Monkey Money

Capuchins are small monkeys endemic to the rain forests of Colombia, Venezuela, and the Central American isthmus. They look like the fellow to the left, an adult male, who is about two feet long, not counting his long tail. Cute. Smart, despite a very small brain that seems hard-wired for two functions -- eating and mating.

But he's smart enough, it seems, to learn how to use currency. Scientists taught a troop of seven of these monkeys that they could exchange small metal discs for food. Give the scientist a disc, get some food. Got no disc? Get no food. This is a big deal for the capuchin, which in an environment of plentiful food will literally eat until it vomits and immediately begin eating new food again.

So every day, the monkeys would be given an allowance -- twelve tokens each. They could "buy" different kinds of food, and quickly learned how to react to changes in market conditions (simulated when the researchers changed the amount of different kinds of food given in response to tokens). The monkeys also were taught how to gamble, but did not like to most of the time, preferring the certainty of reward of "market" exchanges. They also did not demonstrate much affinity for saving tokens for future rewards. They learned how to steal tokens from one another so they could get more food. But the really amazing part is this -- remember how they're wired to do nothing but eat and mate? Well, after teaching the monkeys what money was, sex was monetized as well:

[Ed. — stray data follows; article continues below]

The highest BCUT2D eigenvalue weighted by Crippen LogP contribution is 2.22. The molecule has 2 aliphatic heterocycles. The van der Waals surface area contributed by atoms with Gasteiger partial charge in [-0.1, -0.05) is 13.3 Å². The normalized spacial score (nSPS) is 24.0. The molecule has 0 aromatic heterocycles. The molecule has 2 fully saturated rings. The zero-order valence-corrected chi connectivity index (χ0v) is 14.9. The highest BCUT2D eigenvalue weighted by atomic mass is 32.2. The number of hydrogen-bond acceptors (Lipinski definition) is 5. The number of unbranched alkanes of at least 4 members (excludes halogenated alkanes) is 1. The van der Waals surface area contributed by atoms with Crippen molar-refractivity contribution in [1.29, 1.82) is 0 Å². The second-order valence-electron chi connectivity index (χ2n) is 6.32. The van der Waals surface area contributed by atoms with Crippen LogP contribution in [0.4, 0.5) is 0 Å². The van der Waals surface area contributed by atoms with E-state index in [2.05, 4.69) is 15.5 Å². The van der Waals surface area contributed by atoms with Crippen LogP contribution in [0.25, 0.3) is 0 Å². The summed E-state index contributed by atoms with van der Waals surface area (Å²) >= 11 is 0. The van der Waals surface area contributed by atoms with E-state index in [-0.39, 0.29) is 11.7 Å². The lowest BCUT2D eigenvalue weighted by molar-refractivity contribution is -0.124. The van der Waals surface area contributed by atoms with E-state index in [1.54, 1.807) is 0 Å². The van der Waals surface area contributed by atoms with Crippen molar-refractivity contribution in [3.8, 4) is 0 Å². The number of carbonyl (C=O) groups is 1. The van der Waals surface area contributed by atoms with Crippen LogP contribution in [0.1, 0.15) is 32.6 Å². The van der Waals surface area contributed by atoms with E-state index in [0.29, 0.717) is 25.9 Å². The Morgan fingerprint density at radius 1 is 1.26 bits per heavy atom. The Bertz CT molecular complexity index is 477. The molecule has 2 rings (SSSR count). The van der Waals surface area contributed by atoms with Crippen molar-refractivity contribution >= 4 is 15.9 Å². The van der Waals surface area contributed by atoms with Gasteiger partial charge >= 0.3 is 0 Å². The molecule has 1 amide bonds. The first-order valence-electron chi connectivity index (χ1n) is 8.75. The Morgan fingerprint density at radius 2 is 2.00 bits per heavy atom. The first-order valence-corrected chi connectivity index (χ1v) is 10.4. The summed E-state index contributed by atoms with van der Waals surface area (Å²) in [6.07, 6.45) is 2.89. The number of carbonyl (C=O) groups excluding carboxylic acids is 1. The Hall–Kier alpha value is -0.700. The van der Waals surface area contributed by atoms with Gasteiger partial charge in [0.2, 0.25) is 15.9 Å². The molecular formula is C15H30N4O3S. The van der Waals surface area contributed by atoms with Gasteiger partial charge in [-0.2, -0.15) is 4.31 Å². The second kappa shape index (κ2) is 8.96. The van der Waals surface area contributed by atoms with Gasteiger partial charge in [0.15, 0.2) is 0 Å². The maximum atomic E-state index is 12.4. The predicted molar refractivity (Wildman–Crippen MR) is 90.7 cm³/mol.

Once, a capuchin in the testing chamber picked up an entire tray of tokens, flung them into the main chamber and then scurried in after them -- a combination jailbreak and bank heist -- which led to a chaotic scene in which the human researchers had to rush into the main chamber and offer food bribes for the tokens, a reinforcement that in effect encouraged more stealing.

Something else happened during that chaotic scene, something that convinced Chen of the monkeys' true grasp of money. Perhaps the most distinguishing characteristic of money, after all, is its fungibility, the fact that it can be used to buy not just food but anything. During the chaos in the monkey cage, Chen saw something out of the corner of his eye that he would later try to play down but in his heart of hearts he knew to be true. What he witnessed was probably the first observed exchange of money for sex in the history of monkeykind. (Further proof that the monkeys truly understood money: the monkey who was paid for sex immediately traded the token in for a grape.)
Prostitution! The scientist had tried to soft-pedal this behavior and not leak it out, but I think it's an enormously important thing to have observed. It proves, more than anything else, that the monkeys had been taught what money was.